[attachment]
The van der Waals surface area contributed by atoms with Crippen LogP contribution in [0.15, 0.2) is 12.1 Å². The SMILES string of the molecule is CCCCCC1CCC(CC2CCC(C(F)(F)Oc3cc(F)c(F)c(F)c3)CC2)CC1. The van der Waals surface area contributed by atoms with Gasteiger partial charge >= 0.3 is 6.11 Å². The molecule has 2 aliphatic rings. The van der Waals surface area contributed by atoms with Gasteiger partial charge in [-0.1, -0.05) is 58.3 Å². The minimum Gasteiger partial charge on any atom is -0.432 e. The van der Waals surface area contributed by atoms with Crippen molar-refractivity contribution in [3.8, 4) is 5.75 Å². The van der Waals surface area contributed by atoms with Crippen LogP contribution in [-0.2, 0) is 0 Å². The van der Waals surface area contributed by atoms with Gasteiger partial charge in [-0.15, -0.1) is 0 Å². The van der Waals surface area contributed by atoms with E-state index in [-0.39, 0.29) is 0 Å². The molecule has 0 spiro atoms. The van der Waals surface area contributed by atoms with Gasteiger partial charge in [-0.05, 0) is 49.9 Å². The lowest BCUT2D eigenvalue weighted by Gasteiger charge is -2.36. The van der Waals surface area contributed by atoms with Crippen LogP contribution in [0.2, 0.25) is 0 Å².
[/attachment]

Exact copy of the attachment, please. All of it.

The van der Waals surface area contributed by atoms with Crippen LogP contribution in [0.15, 0.2) is 12.1 Å². The SMILES string of the molecule is CCCCCC1CCC(CC2CCC(C(F)(F)Oc3cc(F)c(F)c(F)c3)CC2)CC1. The van der Waals surface area contributed by atoms with Gasteiger partial charge >= 0.3 is 6.11 Å². The molecule has 2 aliphatic rings. The van der Waals surface area contributed by atoms with Gasteiger partial charge in [-0.1, -0.05) is 58.3 Å². The minimum Gasteiger partial charge on any atom is -0.432 e. The van der Waals surface area contributed by atoms with Crippen molar-refractivity contribution in [3.8, 4) is 5.75 Å². The van der Waals surface area contributed by atoms with Crippen LogP contribution in [-0.2, 0) is 0 Å². The van der Waals surface area contributed by atoms with Gasteiger partial charge in [-0.15, -0.1) is 0 Å². The van der Waals surface area contributed by atoms with E-state index in [-0.39, 0.29) is 0 Å². The molecule has 0 spiro atoms. The van der Waals surface area contributed by atoms with Gasteiger partial charge in [-0.05, 0) is 49.9 Å². The lowest BCUT2D eigenvalue weighted by Gasteiger charge is -2.36. The van der Waals surface area contributed by atoms with Crippen LogP contribution in [0.2, 0.25) is 0 Å².